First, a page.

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A personal epistemology

September 9, 2012

On the form of a personal epistemology, D. Hammer and A. Elby, in Personal Epistemology: Beliefs about Knowledge and Knowing (2002).

Epistemology can be thought of as a type of informal knowledge that can affect a student’s knowledge, reasoning, and participation. Thinking about epistemology provides a lens through which to interpret a student’s actions and to assess their needs. This article argues in favor of a resources view of epistemology rather than the traditional unitary view of epistemology. The resources view argues that student epistemologies are not large-scale, unitary beliefs that are stable across contexts but are instead built from small-scale elements that are combined to form different context-dependent epistemologies.

A researcher’s view of epistemology will influence how he attempts to study epistemologies. The common practice of having students respond to questionnaires or interviews outside of class and often outside of the learning context assumes that students’ epistemologies are relatively stable and context independent. Depending on the type of questions asks these methodologies might also be assuming that students are consciously aware of their epistemologies and are able to articulate them. Page 12 lists several references for different methodologies that the authors feel are suited for a resources view of epistemology.

Pages 3-5 list some references for models of how epistemologies develop and several studies of epistemology – some that show context sensitivity and some that do not.

Epistemological Resources

(Authors reference Collins and Ferguson papers on forms and games several times.) By considering the behaviors of small children and looking for resources that could be considered ‘common sense’ the authors propose four categories of epistemological resources:

  • Resources for understanding the nature and sources of knowledge (How do you know…?)
    • Knowledge as propagated stuff (Mommy told me.)
    • Knowledge as free creation (I made it up.)
    • Knowledge as fabricated stuff (I figured it out.)
    • Knowledge as direct perception (I saw it.)
    • Knowledge as inherent (I just do.)
  • Resources for understanding epistemological activities (What are you doing?)
    • Accumulation (I’ll go find out.)
    • Formation (creating or devising something)
    • Checking (Go check that you put your book away)
    • Application (singing a song or enforcing a rule)
    • Other examples in Collins and Ferguson
    • These are NOT activities themselves, they are resources for understanding how these activities work, what it is that you are doing when you engage in these activities.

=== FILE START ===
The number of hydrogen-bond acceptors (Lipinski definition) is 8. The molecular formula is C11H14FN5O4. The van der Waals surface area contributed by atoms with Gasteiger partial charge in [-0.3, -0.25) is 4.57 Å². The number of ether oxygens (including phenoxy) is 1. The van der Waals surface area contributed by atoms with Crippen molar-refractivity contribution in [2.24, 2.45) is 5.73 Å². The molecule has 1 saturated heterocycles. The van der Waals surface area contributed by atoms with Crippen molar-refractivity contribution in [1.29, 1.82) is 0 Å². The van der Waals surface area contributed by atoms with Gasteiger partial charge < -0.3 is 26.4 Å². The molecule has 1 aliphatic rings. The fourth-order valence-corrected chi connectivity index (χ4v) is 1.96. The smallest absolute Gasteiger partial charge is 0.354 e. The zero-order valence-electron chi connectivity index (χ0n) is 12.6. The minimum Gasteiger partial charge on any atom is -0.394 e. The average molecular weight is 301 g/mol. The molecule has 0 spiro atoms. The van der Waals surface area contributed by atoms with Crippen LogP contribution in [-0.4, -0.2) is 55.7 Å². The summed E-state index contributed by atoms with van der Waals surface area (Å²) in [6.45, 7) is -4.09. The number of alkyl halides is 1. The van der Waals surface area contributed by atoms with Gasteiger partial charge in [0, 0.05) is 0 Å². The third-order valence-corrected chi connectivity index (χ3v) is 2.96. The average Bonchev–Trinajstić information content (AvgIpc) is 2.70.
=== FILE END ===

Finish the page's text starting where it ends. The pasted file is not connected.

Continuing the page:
• Resources for understanding epistemological forms (What are …?)
    • Stories
      • Writing a story requires not just idea of knowledge as free creation and an understanding of the activity of creating or formation but also an understanding of what a story is.
    • Rules and Rule systems
    • Other examples in Collins and Ferguson
  • Resources for understanding epistemological stances (towards an epistemological form)
    • Belief or disbelief
    • Doubting
    • Making sense, understanding, puzzlement, acceptance
    • These resources are how you understand your state of ‘being’ towards various ideas or constructs.

Like knowledge in pieces (KIP), the idea is that a learner would invoke multiple epistemological resources simultaneously to construct his or her epistemological belief in a given context. For example, the view that knowledge is received from authority may be constructed from the ‘propagated stuff’ and ‘accumulation’ resources. The epistemological resources are not themselves beliefs. They are inarticulate, unstable, and activate and deactivate below a person’s conscious awareness. Similar to KIP, a stable epistemological belief is considered a pattern of activation of different resources that is systematic and reproducible across multiple contexts.

The authors argue that context must be considered when attempting to define ‘desirable’ epistemological beliefs. The idea that knowledge is tentative may be desirable when thinking about current scientific knowledge but not so desirable when thinking about whether or not the earth is flat.

I’m interested in students’ epistemologies in the context of computer simulations. In the context of this framework, I would say that the simulation itself represents some sort of epistemological form (or combination of forms) for the student. As the student uses the simulation, she interprets her activity in terms of her resources for understanding epistemological activities. While using the simulation, the student may experience various epistemological stances. (Could she experience acceptance but interpret this as understanding?) Will the simulation cue the knowledge as propagated, as fabricated, or as perception resource most strongly?

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From → Epistemology

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